TTIP: Free Trade Agreement yes, but not at any price30 oct. 2014
The Transatlantic Trade and Investment Partnership (TTIP) is a trade agreement being negotiated between the European Union and the United States. The official goal of TTIP is to promote transatlantic trade and investment, to promote growth and create jobs on both sides of the Atlantic.
The negotiation of this treaty is highly secretive and non-transparent because the texts being negotiated are not accessible to the public. The European Parliament has only limited access to the negotiators and documents relating to the negotiation. Only certain parliamentarians have access to specific information and only under terms of strict confidentiality. So Parliament will have to vote on a text without having been directly involved in any discussion concerning this text.
What are the potential risks of TTIP for consumers?
• Access to the European market by foods that have not been produced in accordance with European safety standards. The concept of food security in the United States is based on "reasonable certainty of no harm" and not the "precautionary principle" as in the European Union.
• Standards of data protection are undermined. In the European Union, the rights to privacy and protection of personal data are fundamental – they are wide ranging and are linked to heavy penalties. In the USA, privacy is simply a matter of consumer protection in very limited number of areas such as children and the Internet, health and financial services.
• Chemicals banned in the European Union but used in products and cosmetics in the United States could find their way onto European shelves.
• The introduction of an arbitration system, the Investor-State Dispute Settlement or ISDS which allows foreign investors to sue a government before an arbitration tribunal, not in court, demanding financial compensation when they consider that their investments and benefits are being hampered by a political decision at national, regional or local level. This means that taxpayers would have to pay such compensation as well as creating significant burdens on state budgets. It is a great deterrent, especially for smaller countries, when adopting rules on health, consumer protection and the environment for fear of being sued by companies.
The position of Spain
Last week, the newly elected President of the European Commission said in the European Parliament that "the settlement mechanism for investor-state disputes" (ISDS), one of the most controversial points of the future Transatlantic Agreement for Trade and Investment (TTIP ) will not see the light of day. Junker seemed to have listened to the many criticisms of this mechanism, including those made by such a widely respected source as The Economist on 11 October, which said it is preposterous to enable foreign investors to sue a state, when a law passed by the government or parliament could mean a reduction in income, not before a judicial body, but before an arbitration tribunal whose members do not offer the necessary guarantees of impartiality.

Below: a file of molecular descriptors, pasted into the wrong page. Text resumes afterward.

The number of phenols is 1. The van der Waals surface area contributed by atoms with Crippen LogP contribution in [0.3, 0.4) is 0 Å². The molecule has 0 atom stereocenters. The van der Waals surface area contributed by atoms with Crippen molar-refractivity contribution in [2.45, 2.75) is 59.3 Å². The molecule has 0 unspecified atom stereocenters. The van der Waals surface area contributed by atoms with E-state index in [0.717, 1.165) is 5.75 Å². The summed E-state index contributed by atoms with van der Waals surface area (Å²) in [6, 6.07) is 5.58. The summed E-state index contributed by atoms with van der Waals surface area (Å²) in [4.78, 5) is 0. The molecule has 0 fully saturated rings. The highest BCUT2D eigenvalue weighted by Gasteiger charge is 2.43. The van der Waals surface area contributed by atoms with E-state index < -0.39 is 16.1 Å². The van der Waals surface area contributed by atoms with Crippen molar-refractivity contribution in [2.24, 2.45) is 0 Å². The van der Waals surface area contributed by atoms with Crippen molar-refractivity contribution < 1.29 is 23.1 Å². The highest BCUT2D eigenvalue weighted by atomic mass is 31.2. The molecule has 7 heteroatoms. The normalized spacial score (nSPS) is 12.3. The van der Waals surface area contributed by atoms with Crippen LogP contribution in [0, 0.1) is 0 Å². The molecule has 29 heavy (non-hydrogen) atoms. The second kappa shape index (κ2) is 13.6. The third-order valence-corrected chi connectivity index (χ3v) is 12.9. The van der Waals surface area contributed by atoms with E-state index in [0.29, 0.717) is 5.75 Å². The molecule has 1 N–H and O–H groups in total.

The joy did not last long. That same day a letter was filtered signed by 14 member states urging the commission to ensure the presence of the dispute settlement mechanism in the text of the treaty which would be finally approved. Among the signatory states are Sweden, UK, Portugal and Spain.
There are many examples which let us see the error that would be made by including this mechanism in the agreement with the United States. Just to cite a couple of them: in Egypt Veolia sued the state before the International Centre for Settlement of Investment Disputes (ICSID), an agency of the World Bank, over raising the minimum wage by 31 €, claiming that this government decision affecting the economic balance of the garbage collection contract that the company had in the city of Alexandria. Similarly, Philip Morris has sued Uruguay, Australia and Norway on the measures taken to protect its citizens, especially children and women against risks arising from smoking.
What OCU thinks
OCU, like their European and transatlantic partners BEUC and TACD, understand that both the government of Spain and the European institutions have a duty to their citizens before any to international investors. Therefore OCU believes that the Secretary of State for Trade, Jaime García Legaz, should withdraw his signature from the letter to Commissioner Malmström for the benefit of consumers and the very health of the democratic institutions in our country. There is no doubt that although a free trade agreement with the United States could be beneficial for European countries, this cannot be signed at any price. Besides, no-one has demonstrated what would be the supposed benefits of the deal for consumers, beyond a vague array of controversial macroeconomic data.
At OCU we must demand maximum transparency in negotiations, especially when it comes to agreements with a direct impact on the rights of consumers. It was in this sense we spoke with the UP&D MEP Beatriz Becerra in the meeting we had yesterday to address an issue that we consider of utmost importance for all consumers. This meeting was the first of a series of meetings OCU is launching with political groups and key figures and which will become reality in the event we are organising for next February.